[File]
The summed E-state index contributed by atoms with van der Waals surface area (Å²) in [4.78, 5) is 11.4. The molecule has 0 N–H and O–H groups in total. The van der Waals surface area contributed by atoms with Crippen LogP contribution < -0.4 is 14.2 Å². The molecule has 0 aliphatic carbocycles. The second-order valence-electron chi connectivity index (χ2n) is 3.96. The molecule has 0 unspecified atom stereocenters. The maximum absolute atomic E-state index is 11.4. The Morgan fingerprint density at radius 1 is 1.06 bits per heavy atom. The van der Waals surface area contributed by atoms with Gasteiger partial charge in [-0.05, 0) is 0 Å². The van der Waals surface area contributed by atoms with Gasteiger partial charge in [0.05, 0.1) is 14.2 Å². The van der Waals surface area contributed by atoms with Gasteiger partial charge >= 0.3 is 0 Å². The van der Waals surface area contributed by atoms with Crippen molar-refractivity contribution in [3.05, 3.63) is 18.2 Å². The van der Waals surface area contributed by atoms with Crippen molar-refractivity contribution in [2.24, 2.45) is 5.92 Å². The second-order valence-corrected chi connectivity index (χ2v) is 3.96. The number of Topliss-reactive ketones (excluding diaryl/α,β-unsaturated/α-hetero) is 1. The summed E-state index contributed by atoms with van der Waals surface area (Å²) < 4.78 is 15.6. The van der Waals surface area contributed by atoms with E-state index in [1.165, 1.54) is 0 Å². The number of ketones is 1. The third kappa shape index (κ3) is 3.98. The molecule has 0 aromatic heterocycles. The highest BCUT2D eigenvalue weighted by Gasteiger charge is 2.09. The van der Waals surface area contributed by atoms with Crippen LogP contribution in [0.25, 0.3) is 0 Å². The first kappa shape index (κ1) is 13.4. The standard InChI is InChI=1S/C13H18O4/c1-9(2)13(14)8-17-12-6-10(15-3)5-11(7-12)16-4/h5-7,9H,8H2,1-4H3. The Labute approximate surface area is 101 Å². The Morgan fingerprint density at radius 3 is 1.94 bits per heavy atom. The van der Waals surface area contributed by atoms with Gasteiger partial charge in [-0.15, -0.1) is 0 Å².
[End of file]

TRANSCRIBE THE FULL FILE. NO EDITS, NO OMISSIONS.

The summed E-state index contributed by atoms with van der Waals surface area (Å²) in [4.78, 5) is 11.4. The molecule has 0 N–H and O–H groups in total. The van der Waals surface area contributed by atoms with Crippen LogP contribution < -0.4 is 14.2 Å². The molecule has 0 aliphatic carbocycles. The second-order valence-electron chi connectivity index (χ2n) is 3.96. The molecule has 0 unspecified atom stereocenters. The maximum absolute atomic E-state index is 11.4. The Morgan fingerprint density at radius 1 is 1.06 bits per heavy atom. The van der Waals surface area contributed by atoms with Gasteiger partial charge in [-0.05, 0) is 0 Å². The van der Waals surface area contributed by atoms with Gasteiger partial charge in [0.05, 0.1) is 14.2 Å². The van der Waals surface area contributed by atoms with Gasteiger partial charge >= 0.3 is 0 Å². The van der Waals surface area contributed by atoms with Crippen molar-refractivity contribution in [3.05, 3.63) is 18.2 Å². The van der Waals surface area contributed by atoms with Crippen molar-refractivity contribution in [2.24, 2.45) is 5.92 Å². The second-order valence-corrected chi connectivity index (χ2v) is 3.96. The number of Topliss-reactive ketones (excluding diaryl/α,β-unsaturated/α-hetero) is 1. The summed E-state index contributed by atoms with van der Waals surface area (Å²) < 4.78 is 15.6. The van der Waals surface area contributed by atoms with E-state index in [1.165, 1.54) is 0 Å². The number of ketones is 1. The third kappa shape index (κ3) is 3.98. The molecule has 0 aromatic heterocycles. The highest BCUT2D eigenvalue weighted by Gasteiger charge is 2.09. The van der Waals surface area contributed by atoms with Crippen LogP contribution in [0.25, 0.3) is 0 Å². The first kappa shape index (κ1) is 13.4. The standard InChI is InChI=1S/C13H18O4/c1-9(2)13(14)8-17-12-6-10(15-3)5-11(7-12)16-4/h5-7,9H,8H2,1-4H3. The Labute approximate surface area is 101 Å². The Morgan fingerprint density at radius 3 is 1.94 bits per heavy atom. The van der Waals surface area contributed by atoms with Gasteiger partial charge in [-0.15, -0.1) is 0 Å².